The Joy Can is a metal pod the size of a small room, large enough to comfortably hold several individuals. The machine probes the user's brain to manufacture hallucinations of his or her deepest desires. As the device is primarily intended for masturbation purposes, the door lock is on the inside of the Joy Can to protect the user's privacy.
It is a rare example of an inanimate object being referred to as an Abomination. The Joy Can seemed to have a malignant desire to entice people to enter and hypnotize them. Dr. Orpheus could sense a malevolent evil within the device.
In the episode Eeney, Meeney, Miney... Magic! the Joy Can apparently malfunctioned, trapping several individuals inside. Dr. Orpheus blamed the malfunction on the machine being haunted by the spirit of a "forsaken child", causing Dr. Venture to sheepishly admit that he (partially) used the heart of an orphan to power the Joy Can.
Hank Venture was the first member of the Venture family to feel the pull of the Joy Can. When Hank spotted the booth, he was entranced, walking towards it in a dazed state. He saw a blissful vision of his father offering to play catch as his mother (heard but not seen) offered them grilled cheese sandwiches. Brock Samson noticed Hank's near-hypnosis and forcibly stopped him from entering the booth; he glanced towards the machine, however, and walked into it in the same trance-like manner.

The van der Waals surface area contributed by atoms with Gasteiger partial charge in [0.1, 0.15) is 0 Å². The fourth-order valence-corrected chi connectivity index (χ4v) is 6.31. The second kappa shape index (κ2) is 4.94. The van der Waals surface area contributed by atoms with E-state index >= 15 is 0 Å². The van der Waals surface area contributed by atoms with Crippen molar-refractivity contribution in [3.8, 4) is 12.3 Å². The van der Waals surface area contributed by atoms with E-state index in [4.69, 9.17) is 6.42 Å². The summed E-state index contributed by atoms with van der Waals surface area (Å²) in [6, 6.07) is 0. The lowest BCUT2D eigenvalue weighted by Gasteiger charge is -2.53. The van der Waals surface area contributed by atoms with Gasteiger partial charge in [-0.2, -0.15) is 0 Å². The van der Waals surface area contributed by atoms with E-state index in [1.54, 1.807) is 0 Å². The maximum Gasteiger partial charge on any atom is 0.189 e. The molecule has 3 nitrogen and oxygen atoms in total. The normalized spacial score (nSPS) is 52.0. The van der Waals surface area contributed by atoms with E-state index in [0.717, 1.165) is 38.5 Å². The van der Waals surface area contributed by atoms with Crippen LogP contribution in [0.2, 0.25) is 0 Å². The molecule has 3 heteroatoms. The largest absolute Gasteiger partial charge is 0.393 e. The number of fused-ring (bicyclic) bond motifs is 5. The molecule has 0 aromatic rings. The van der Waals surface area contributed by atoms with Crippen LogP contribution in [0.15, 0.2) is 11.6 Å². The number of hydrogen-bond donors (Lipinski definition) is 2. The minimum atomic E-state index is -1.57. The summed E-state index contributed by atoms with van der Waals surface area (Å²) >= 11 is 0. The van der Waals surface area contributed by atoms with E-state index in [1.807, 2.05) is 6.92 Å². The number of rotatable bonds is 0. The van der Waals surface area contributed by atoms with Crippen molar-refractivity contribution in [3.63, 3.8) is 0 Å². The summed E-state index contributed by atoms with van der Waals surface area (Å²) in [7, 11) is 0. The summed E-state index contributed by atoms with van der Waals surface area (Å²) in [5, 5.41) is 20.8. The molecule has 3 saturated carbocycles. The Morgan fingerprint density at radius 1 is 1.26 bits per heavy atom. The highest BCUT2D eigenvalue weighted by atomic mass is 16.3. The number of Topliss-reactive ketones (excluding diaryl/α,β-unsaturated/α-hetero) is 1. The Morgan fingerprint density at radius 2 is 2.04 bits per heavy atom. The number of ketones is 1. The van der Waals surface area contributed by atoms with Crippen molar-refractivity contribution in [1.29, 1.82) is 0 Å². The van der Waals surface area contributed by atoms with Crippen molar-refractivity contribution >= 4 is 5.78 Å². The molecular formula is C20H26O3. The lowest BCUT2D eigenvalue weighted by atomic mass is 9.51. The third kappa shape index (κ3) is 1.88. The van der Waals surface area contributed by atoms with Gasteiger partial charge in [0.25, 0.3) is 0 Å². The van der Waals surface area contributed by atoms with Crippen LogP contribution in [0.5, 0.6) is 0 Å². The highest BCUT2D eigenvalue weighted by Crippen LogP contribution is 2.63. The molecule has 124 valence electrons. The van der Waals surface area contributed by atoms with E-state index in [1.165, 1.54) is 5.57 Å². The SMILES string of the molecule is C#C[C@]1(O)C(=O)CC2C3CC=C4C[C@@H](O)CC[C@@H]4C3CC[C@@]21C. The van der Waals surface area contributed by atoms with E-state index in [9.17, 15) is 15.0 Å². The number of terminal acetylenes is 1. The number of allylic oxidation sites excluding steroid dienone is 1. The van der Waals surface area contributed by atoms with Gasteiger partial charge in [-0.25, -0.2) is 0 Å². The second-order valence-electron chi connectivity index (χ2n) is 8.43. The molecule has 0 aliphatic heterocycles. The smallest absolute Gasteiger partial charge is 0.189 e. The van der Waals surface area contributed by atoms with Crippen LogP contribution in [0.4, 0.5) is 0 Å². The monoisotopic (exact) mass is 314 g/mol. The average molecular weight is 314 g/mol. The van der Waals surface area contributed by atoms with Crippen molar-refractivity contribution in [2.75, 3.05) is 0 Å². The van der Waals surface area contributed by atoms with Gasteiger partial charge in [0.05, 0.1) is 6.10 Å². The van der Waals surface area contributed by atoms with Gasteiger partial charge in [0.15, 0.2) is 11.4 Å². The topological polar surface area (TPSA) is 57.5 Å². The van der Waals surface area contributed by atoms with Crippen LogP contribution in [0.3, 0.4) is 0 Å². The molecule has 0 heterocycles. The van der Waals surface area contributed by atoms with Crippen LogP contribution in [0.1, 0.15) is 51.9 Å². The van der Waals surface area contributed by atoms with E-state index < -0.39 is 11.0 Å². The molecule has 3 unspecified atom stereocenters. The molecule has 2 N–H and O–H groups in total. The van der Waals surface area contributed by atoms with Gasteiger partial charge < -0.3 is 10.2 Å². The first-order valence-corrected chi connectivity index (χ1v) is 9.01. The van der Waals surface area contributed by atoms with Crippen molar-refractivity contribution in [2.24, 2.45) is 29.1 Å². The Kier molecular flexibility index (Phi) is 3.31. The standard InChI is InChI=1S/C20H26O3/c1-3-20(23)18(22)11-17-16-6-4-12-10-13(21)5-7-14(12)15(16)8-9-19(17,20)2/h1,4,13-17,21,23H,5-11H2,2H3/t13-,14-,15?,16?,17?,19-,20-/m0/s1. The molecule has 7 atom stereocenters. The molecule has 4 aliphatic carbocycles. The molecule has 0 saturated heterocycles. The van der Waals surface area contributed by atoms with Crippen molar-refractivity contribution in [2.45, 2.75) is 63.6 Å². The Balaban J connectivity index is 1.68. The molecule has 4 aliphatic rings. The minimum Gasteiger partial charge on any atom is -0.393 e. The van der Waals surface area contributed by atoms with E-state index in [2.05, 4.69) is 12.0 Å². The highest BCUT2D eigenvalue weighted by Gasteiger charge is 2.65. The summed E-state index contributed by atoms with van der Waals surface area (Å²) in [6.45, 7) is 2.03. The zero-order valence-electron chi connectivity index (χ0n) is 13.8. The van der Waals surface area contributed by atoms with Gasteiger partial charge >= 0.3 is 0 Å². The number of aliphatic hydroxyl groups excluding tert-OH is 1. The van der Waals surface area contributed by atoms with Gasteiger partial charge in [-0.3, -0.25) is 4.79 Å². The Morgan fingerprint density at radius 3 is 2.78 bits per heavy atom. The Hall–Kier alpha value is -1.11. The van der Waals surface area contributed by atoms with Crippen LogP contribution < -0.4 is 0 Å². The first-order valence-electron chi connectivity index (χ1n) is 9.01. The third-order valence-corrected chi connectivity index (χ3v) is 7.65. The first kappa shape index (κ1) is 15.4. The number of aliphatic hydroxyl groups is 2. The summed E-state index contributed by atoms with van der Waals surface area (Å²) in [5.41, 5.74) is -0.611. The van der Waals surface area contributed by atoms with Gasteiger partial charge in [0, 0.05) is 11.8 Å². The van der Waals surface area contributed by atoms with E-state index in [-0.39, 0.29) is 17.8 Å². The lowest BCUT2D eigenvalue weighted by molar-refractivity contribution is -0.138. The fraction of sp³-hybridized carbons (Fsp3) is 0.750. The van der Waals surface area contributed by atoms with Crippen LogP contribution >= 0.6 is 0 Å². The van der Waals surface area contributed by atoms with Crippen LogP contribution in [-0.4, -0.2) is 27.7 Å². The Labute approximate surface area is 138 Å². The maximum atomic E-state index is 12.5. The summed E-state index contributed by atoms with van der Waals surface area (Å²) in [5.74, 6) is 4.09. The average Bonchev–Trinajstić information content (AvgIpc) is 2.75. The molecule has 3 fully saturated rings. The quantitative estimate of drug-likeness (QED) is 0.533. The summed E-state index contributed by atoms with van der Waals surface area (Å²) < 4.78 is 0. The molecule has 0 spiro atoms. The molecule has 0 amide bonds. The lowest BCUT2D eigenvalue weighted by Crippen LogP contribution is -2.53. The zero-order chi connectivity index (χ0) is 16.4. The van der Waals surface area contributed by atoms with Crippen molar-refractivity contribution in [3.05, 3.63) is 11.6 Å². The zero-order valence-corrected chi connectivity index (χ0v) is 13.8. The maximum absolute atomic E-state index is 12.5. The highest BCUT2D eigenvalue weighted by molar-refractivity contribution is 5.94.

Inside the booth, Brock fulfilled his dreams, first by receiving forgiveness from Tommy, a teammate Brock accidentally killed during college football practice. Tommy then disappeared, as Brock's clothing became that of a Native American warrior, and ninjas began to rain down from the sky while Brock was assaulted by cowboys, dinosaurs, and polar bears driving cars mounted with machine guns. Brock proceeded to kill them all brutally; his garb then changed to a tuxedo, and a bed materialized, with Molotov Cocktease appearing from nowhere to finally consummate their relationship.
While the two doctors argued, Hank and Dean managed to get inside the machine wearing tinfoil hats. Thinking quickly, they wrapped a urine-soaked shirt around Brock's head to block the machine's effects; it worked, but they could not find a way to open the machine afterward.
Outside the booth, Dr. Orpheus concluded that true love is the key to opening the machine, but was fruitless at inspiring it. Triana Orpheus entered the lab, looking for her father. When her voice penetrated the booth, Dean's feelings of love opened the doors at once.
With Venture's reluctant agreement, Orpheus destroyed the Joy Can with arcane bolts.
- The virtual reality in the Joy Can was probably inspired by the 1950 Ray Bradbury short story "The Veldt".
- The virtual reality technology of the Joy Can is also similar to the holodeck from Star Trek.
- The idea that the Joy Can is powered by the heart of an orphan was likely taken from the 1993 B-movie Arcade, where the villain is a video arcade machine that is powered by a dead little boy's brain cells.